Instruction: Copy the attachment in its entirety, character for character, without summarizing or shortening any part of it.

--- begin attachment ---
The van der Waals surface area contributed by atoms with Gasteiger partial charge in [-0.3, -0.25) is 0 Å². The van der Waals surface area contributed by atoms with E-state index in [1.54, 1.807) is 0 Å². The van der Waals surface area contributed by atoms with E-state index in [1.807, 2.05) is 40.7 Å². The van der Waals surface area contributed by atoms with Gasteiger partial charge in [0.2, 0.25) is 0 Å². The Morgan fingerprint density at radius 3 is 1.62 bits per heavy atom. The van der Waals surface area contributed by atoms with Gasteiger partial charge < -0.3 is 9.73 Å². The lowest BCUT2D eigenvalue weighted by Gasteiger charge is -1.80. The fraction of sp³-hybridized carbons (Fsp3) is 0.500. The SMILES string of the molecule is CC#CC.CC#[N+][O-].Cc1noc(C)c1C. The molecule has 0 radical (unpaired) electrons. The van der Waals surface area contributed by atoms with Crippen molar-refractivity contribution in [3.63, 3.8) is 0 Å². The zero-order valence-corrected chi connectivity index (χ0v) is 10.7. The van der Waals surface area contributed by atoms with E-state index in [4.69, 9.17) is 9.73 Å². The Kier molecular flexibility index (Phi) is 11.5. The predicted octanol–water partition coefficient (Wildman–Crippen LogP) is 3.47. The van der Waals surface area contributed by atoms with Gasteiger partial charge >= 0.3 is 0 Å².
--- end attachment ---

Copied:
The van der Waals surface area contributed by atoms with Gasteiger partial charge in [-0.3, -0.25) is 0 Å². The van der Waals surface area contributed by atoms with E-state index in [1.54, 1.807) is 0 Å². The van der Waals surface area contributed by atoms with E-state index in [1.807, 2.05) is 40.7 Å². The van der Waals surface area contributed by atoms with Gasteiger partial charge in [0.2, 0.25) is 0 Å². The Morgan fingerprint density at radius 3 is 1.62 bits per heavy atom. The van der Waals surface area contributed by atoms with Gasteiger partial charge < -0.3 is 9.73 Å². The lowest BCUT2D eigenvalue weighted by Gasteiger charge is -1.80. The fraction of sp³-hybridized carbons (Fsp3) is 0.500. The SMILES string of the molecule is CC#CC.CC#[N+][O-].Cc1noc(C)c1C. The molecule has 0 radical (unpaired) electrons. The van der Waals surface area contributed by atoms with Crippen molar-refractivity contribution in [3.63, 3.8) is 0 Å². The zero-order valence-corrected chi connectivity index (χ0v) is 10.7. The van der Waals surface area contributed by atoms with E-state index in [4.69, 9.17) is 9.73 Å². The Kier molecular flexibility index (Phi) is 11.5. The predicted octanol–water partition coefficient (Wildman–Crippen LogP) is 3.47. The van der Waals surface area contributed by atoms with Gasteiger partial charge >= 0.3 is 0 Å².